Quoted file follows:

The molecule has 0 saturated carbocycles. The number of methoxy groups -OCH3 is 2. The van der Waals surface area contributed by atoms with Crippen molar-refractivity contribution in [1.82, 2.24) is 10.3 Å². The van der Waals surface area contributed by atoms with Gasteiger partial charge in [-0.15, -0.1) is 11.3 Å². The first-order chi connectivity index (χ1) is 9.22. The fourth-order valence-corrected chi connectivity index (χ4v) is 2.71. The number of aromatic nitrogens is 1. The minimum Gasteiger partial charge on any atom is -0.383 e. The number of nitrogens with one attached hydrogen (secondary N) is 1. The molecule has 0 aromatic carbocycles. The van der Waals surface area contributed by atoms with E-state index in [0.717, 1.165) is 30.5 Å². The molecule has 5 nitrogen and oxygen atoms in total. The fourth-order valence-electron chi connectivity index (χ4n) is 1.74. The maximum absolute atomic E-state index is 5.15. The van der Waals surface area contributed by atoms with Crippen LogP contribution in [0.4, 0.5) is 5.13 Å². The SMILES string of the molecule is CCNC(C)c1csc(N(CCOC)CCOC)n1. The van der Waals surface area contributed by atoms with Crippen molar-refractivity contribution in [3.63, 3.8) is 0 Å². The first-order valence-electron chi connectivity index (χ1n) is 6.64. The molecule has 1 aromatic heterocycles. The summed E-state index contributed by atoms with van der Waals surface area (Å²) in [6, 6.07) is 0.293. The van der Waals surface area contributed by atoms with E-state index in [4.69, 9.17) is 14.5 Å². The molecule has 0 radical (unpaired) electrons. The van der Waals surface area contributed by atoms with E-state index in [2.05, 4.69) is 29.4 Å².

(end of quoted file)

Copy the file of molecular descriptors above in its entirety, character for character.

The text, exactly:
The molecule has 0 saturated carbocycles. The number of methoxy groups -OCH3 is 2. The van der Waals surface area contributed by atoms with Crippen molar-refractivity contribution in [1.82, 2.24) is 10.3 Å². The van der Waals surface area contributed by atoms with Gasteiger partial charge in [-0.15, -0.1) is 11.3 Å². The first-order chi connectivity index (χ1) is 9.22. The fourth-order valence-corrected chi connectivity index (χ4v) is 2.71. The number of aromatic nitrogens is 1. The minimum Gasteiger partial charge on any atom is -0.383 e. The number of nitrogens with one attached hydrogen (secondary N) is 1. The molecule has 0 aromatic carbocycles. The van der Waals surface area contributed by atoms with E-state index in [0.717, 1.165) is 30.5 Å². The molecule has 5 nitrogen and oxygen atoms in total. The fourth-order valence-electron chi connectivity index (χ4n) is 1.74. The maximum absolute atomic E-state index is 5.15. The van der Waals surface area contributed by atoms with Crippen LogP contribution in [0.4, 0.5) is 5.13 Å². The SMILES string of the molecule is CCNC(C)c1csc(N(CCOC)CCOC)n1. The van der Waals surface area contributed by atoms with Crippen molar-refractivity contribution in [3.63, 3.8) is 0 Å². The first-order valence-electron chi connectivity index (χ1n) is 6.64. The molecule has 1 aromatic heterocycles. The summed E-state index contributed by atoms with van der Waals surface area (Å²) in [6, 6.07) is 0.293. The van der Waals surface area contributed by atoms with E-state index in [4.69, 9.17) is 14.5 Å². The molecule has 0 radical (unpaired) electrons. The van der Waals surface area contributed by atoms with E-state index in [2.05, 4.69) is 29.4 Å².